Global Successes The World’s First Allogeneic iPS-derived Retina Cell Transplant

REGENERATIVE MEDICINE

The World’s First Allogeneic iPS-derived Retina Cell Transplant

Seeking to become a global leader in the field of stem cell technology, AMED is supporting research and development towards the clinical application of regenerative medicine based on stem cell technology.

In 2014, Masayo Takahashi, Project Leader of the RIKEN Center for Developmental Biology began the world’s first clinical study of induced pluripotent stem cells (iPSCs), using iPSC-derived retinal pigment epithelial (RPE) cell transplantation to treat age-related macular degeneration (AMD).

AMD is a relatively common eye condition among people over 50 that causes damage to the macular – a small spot on the center of the retina essential for clear vision. Dr. Takahashi and her team first succeeded in treating the disease in 2014, in a procedure involving reprogrammed iPSCs from the patient’s own RPE cells.

Although the procedure was a remarkable breakthrough in regenerative medicine, certain obstacles remain due to the high expenses and excess cultivation time related to using iPSCs from the patient’s own RPE cells.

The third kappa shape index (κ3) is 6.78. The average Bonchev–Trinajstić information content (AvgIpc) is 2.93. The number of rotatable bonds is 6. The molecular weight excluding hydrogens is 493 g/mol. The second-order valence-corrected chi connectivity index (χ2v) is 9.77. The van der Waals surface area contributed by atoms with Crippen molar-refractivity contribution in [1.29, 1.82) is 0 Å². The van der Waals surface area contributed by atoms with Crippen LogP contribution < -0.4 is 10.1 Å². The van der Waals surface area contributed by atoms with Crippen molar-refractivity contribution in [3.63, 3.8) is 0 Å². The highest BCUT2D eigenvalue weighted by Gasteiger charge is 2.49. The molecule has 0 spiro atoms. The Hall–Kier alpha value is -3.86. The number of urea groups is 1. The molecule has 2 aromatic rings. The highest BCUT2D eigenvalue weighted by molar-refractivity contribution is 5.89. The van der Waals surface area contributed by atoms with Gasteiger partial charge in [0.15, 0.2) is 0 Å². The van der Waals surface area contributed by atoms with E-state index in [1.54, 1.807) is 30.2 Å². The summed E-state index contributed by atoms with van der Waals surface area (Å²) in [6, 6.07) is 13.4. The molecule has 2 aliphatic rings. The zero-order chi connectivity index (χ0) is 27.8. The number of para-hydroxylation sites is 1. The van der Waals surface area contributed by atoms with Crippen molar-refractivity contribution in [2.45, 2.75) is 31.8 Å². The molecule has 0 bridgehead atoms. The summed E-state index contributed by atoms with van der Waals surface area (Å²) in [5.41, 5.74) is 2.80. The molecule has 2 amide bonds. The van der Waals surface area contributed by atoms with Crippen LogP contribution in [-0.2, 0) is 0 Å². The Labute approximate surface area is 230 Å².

To overcome such hurdles and introduce the use of allogeneic iPSCs, Kyoto University’s Center for iPS Cell Research and Application (CiRA) developed medical iPSC stock with cells collected from extremely rare donors – those with Human Leukocyte Antigens with low immunorejection. This ensures iPSCs can be rapidly accessed when necessary.

This process led to another world’s first, when in March 2017, an allogeneic RPE transplant was successfully carried out at the Kobe City Medical Center in collaboration with Osaka University. By November of the same year, a further five patients had received transplants using allogeneic iPSCs.

As it stands, stock iPSCs match approximately 32% of the Japanese population, but CiRA aims to increase this figure to 50% by 2022.

Moving forward, as expectation surrounding regenerative medicine increases, AMED aims to lead the way in the research, development and application of allogeneic iPSC-based regenerative medicine, keeping safety and efficacy at the heart of everything we do.

Concept

Examine the safety of RPE cell transplantation. Utilize allogeneic iPSCs to develop new treatments for AMD. Contribute to enhancing the lives of patients through regenerative medicine.

Progress

Since the first successful generation of iPSCs by Professor Shinya Yamanaka in 2007, regenerative medicine has progressed significantly. 2014 saw the world’s first transplant operation of RPE cells from a patient’s own iPSCs, and in March 2017, allogeneic iPSCs were first used in procedure. To date, five patients have undergone successful transplants.

Collaborators

RIKEN Center for Developmental Biology; Center for iPS Cell Research and Application, Kyoto University; Foundation for Biomedical Research and Innovation at Kobe, Kobe City Medical Center General Hospital; Graduate school of Medicine, Osaka University

Last updated 2018.9.20